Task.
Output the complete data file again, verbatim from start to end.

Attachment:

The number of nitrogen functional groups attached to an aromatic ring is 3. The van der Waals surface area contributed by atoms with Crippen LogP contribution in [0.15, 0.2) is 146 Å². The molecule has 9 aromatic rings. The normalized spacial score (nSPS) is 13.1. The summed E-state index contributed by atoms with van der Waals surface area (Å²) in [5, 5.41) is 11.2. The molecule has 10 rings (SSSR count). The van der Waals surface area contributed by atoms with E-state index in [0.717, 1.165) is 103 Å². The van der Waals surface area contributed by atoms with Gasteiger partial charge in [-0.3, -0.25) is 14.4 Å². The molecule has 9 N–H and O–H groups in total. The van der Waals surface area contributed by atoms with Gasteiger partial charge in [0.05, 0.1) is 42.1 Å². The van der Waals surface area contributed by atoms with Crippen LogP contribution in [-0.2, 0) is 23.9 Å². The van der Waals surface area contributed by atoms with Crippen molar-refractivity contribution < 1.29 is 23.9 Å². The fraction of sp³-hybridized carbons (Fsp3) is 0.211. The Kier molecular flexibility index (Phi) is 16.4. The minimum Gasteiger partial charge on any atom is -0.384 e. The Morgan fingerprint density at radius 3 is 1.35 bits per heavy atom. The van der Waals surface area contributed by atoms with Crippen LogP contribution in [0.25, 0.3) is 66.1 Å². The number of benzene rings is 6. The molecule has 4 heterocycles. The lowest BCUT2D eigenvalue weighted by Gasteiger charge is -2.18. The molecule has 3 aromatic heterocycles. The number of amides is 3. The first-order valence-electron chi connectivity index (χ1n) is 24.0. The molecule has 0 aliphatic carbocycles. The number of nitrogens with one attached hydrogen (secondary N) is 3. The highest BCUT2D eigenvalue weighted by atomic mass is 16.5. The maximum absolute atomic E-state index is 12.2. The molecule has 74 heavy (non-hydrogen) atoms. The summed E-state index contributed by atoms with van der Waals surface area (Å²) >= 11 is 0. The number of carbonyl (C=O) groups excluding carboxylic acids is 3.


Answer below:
The number of nitrogen functional groups attached to an aromatic ring is 3. The van der Waals surface area contributed by atoms with Crippen LogP contribution in [0.15, 0.2) is 146 Å². The molecule has 9 aromatic rings. The normalized spacial score (nSPS) is 13.1. The summed E-state index contributed by atoms with van der Waals surface area (Å²) in [5, 5.41) is 11.2. The molecule has 10 rings (SSSR count). The van der Waals surface area contributed by atoms with E-state index in [0.717, 1.165) is 103 Å². The van der Waals surface area contributed by atoms with Gasteiger partial charge in [-0.3, -0.25) is 14.4 Å². The molecule has 9 N–H and O–H groups in total. The van der Waals surface area contributed by atoms with Gasteiger partial charge in [0.05, 0.1) is 42.1 Å². The van der Waals surface area contributed by atoms with Crippen LogP contribution in [-0.2, 0) is 23.9 Å². The van der Waals surface area contributed by atoms with Crippen molar-refractivity contribution < 1.29 is 23.9 Å². The fraction of sp³-hybridized carbons (Fsp3) is 0.211. The Kier molecular flexibility index (Phi) is 16.4. The minimum Gasteiger partial charge on any atom is -0.384 e. The Morgan fingerprint density at radius 3 is 1.35 bits per heavy atom. The van der Waals surface area contributed by atoms with Crippen LogP contribution in [0.25, 0.3) is 66.1 Å². The number of benzene rings is 6. The molecule has 4 heterocycles. The lowest BCUT2D eigenvalue weighted by Gasteiger charge is -2.18. The molecule has 3 aromatic heterocycles. The number of amides is 3. The first-order valence-electron chi connectivity index (χ1n) is 24.0. The molecule has 0 aliphatic carbocycles. The number of nitrogens with one attached hydrogen (secondary N) is 3. The highest BCUT2D eigenvalue weighted by atomic mass is 16.5. The maximum absolute atomic E-state index is 12.2. The molecule has 74 heavy (non-hydrogen) atoms. The summed E-state index contributed by atoms with van der Waals surface area (Å²) >= 11 is 0. The number of carbonyl (C=O) groups excluding carboxylic acids is 3.